Life is not a spectator sport

Jackie Robinson Day in Major League baseball was April 15, a tradition started back in 2004. On this day, players and fans pay tribute to Jackie Robinson, all players wear number 42, and fans recognize Robinson’s achievements on and off the field. Unfortunately, this year, because baseball has been postponed indefinitely, Jackie Robinson Day slipped by without much fanfare. I remembered Robinson this past month for so many reasons, but this year because of his quote, “Life is not a spectator sport. If you’re going to spend your whole life in the grandstand just watching what goes on, in my opinion, you’re wasting your life.”

During these days of COVID-19, social distancing, and isolation at Colorado Academy, it’s easy to fall into the trap of being a spectator. I encourage you to fight the temptation of sitting in the grandstand. Engage with those in your family, reach out via phone or Zoom, exercise at home, or safely go outside for a run or ride. Plan on how you are going to emerge from these days of quarantine. Commit to being better physically and emotionally by moving and adjusting to your present realities. In short, adapt, so you don’t become a spectator.

Scoring against all odds

By breaking the color barrier in the MLB, being a trailblazer against racial segregation, and championing civil rights, Robinson paved the way for so many that came after him. Robinson was also an accomplished four-sport athlete in high school and college. He played football, baseball, basketball, and ran track during his time at UCLA. After graduating from UCLA, he enlisted in the Army in 1941, and then went on to be athletic director at Sam Houston State, before starting his professional baseball career as a minor leaguer in 1945. In 1947, Branch Rickey, general manager of the Brooklyn Dodgers, signed Robinson to a major league contract, making him the first African American to play in the major leagues.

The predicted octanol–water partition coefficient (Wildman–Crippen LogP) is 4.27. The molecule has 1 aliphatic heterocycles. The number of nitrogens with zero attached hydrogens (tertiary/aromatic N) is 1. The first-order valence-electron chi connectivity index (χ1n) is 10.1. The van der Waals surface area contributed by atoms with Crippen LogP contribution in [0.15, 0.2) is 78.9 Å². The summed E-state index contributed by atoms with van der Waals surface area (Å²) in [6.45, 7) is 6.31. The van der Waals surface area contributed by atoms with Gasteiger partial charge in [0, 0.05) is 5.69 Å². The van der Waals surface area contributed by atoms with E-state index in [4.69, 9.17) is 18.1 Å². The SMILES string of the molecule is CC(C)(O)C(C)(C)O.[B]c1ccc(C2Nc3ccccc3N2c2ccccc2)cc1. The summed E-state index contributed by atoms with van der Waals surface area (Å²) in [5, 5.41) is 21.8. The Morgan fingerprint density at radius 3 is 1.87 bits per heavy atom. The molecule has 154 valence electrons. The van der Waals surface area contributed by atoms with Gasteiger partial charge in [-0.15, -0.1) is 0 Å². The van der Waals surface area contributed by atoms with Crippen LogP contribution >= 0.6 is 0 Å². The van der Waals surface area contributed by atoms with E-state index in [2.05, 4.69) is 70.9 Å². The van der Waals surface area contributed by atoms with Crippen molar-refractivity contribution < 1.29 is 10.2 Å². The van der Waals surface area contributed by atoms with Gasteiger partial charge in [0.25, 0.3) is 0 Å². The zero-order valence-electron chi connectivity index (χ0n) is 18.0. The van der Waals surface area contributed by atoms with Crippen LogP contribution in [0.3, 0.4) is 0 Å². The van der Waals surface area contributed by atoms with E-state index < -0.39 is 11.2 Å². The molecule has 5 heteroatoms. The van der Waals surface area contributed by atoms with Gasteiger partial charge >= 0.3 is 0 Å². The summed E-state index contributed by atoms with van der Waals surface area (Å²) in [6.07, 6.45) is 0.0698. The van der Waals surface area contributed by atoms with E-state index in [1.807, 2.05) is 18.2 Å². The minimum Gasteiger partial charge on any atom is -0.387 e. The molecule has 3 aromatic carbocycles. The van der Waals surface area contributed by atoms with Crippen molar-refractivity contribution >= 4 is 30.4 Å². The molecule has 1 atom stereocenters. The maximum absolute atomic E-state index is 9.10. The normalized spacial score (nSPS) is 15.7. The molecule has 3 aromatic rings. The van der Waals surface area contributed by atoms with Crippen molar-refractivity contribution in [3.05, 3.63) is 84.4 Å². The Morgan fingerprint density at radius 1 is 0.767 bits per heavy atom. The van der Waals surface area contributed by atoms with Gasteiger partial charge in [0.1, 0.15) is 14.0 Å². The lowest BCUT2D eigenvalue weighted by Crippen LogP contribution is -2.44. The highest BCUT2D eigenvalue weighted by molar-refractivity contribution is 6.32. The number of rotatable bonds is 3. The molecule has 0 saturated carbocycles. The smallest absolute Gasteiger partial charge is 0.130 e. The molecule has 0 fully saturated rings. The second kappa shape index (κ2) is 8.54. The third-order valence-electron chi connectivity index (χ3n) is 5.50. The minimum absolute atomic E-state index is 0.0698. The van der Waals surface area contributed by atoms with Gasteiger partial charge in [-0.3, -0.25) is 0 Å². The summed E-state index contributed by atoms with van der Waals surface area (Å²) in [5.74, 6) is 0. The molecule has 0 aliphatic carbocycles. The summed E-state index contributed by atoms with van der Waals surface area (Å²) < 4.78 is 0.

Robinson’s influence impacted so many individuals and our society in general. He was a model of perseverance, courage, grace, and toughness. Famous MLB manager Leo Durocher once said about Robinson, “This guy didn’t just come to play. This guy comes to beat you.” In a famous video of Robinson caught in a rundown where five New York Giants players are attempting to tag him out, Robinson, because of his skill, stamina, and most certainly his mental toughness, eludes the tag and scores on the play.

After playing 10 seasons in the majors, Robinson retired from baseball at the age of 37. He then served as the VP for Chock Full o’ Nuts, became a TV commentator for MLB broadcasts in the 60s, served on the board of the NAACP, helped found Freedom National Bank, which served minorities and low-income neighborhoods, and started his own construction company.

After Robinson died, he was awarded the Congressional Medal of Honor and the Presidential Medal of Freedom. To say the least, Robinson did not sit on the sidelines after his professional baseball playing days were over.

Be like Number 42

Currently, even though our days are primarily at home, we need to continue to move forward and positively challenge ourselves to be better during this situation.

If Jackie Robinson can evade five opposing players and score, we can all make a run at coming out on the other side of this pandemic better than when we started. We will emerge better because of our mental toughness and our fortitude. Set a goal for yourself, stay positive, and commit to it.

Like number 42, we can be a role model for our families and for our communities and influence those around us. So don’t be a spectator. Stay connected and support one another; we will all get through this together. Hope to see you soon at CA. Go Mustangs—together as one!